Research from the University of Sheffield has found that a common treatment for a life-threatening heart condition has little significant impact on patient outcomes. The paper is due for publication this week (Saturday 21 May) in the British Medical Journal (BMJ).
Led by Martin Thornhill, Professor of Oral Medicine at the University of Sheffield and Honorary Consultant in Oral Medicine at Sheffield Teaching Hospitals NHS Foundation Trust, the research team has assessed the impact of the prescription of antibiotics on the prevention of infective endocarditis – the inflammation of the inner lining of the heart – prior to invasive dental procedures.
Until March 2008, it was common practice in the United Kingdom to prescribe antibiotics before such procedures to help prevent the condition, which affects around 10 in 100,000 people in the UK every year. However, the National Institute for Health and Clinical Excellence (NICE) passed guidance at this time recommending the cessation of the treatment, due to doubts over its effectiveness.
There is considerable debate internationally around the use of the treatment and so the team set about a study to ascertain the impact the guidance has had on the incidence of endocarditis in the UK.
Analysing the rates of prescription of the antibiotics together with the incidence of the condition across the UK for the two years following the introduction of the guideline, the researchers found that whilst prescriptions decreased by 78.6%, there was no significant increase in number of cases of, or deaths caused by, endocarditis. However, as 20% of the patients were still being prescribed antibiotics, the research could not judge the impact of the NICE guidelines on this group.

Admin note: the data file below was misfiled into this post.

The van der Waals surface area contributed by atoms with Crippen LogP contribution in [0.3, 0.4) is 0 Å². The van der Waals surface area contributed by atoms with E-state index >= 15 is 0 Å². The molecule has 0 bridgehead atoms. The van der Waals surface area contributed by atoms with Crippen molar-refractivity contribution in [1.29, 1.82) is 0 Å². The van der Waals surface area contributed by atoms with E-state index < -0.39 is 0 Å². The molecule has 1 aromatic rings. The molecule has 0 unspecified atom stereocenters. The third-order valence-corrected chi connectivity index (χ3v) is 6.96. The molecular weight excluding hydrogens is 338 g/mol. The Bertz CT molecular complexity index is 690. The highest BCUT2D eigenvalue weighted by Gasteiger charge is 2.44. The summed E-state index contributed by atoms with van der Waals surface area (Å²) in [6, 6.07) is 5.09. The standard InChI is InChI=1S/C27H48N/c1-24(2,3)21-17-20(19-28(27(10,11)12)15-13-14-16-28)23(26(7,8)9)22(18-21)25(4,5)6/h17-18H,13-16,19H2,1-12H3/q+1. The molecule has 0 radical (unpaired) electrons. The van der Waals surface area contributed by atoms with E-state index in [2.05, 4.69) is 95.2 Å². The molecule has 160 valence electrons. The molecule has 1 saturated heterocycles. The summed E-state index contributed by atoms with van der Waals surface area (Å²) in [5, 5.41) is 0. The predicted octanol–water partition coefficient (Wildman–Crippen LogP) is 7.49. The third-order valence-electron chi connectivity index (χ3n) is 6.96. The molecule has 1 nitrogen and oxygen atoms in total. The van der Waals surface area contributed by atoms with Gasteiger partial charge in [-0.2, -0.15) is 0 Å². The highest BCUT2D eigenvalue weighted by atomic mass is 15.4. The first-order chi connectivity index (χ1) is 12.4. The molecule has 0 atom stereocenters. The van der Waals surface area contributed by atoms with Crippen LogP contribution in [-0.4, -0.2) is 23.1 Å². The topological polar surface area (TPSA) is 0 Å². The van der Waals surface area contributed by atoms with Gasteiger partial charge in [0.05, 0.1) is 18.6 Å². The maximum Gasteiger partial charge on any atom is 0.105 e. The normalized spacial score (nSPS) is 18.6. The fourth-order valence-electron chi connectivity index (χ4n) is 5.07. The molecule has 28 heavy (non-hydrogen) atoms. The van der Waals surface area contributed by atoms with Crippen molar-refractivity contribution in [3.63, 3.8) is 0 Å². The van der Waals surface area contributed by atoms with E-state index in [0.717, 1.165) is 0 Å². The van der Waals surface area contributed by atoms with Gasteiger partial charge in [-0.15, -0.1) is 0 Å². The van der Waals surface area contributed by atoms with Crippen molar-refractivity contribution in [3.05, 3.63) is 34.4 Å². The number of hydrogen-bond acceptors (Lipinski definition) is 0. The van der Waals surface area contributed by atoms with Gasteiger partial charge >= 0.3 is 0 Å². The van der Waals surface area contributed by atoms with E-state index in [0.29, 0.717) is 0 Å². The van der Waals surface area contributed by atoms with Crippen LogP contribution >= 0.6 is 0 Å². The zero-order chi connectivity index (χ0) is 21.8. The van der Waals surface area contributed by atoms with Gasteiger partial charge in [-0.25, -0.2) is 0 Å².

Professor Martin Thornhill said: “The prescription of antibiotics in the treatment of endocarditis is a very controversial area, but one that has a profound impact on patients.
“In most parts of the world it is still standard procedure to prescribe antibiotics for this condition, and indeed this was the case in the UK until 2008. However, with the introduction of the NICE guideline in 2008 it was important that we analysed the impact of changing practices across the country.
“Our study has shown that there has not been any significant increase in the number of cases of, or deaths caused by, endocarditis, and supports the NICE guideline recommendations in this respect. However, it does not rule out the possibility that antibiotics may be beneficial in certain circumstances and further research is needed to look into these in more detail.”
The team of authors who carried out the research is made up of cross-disciplinary experts from the UK and the United States.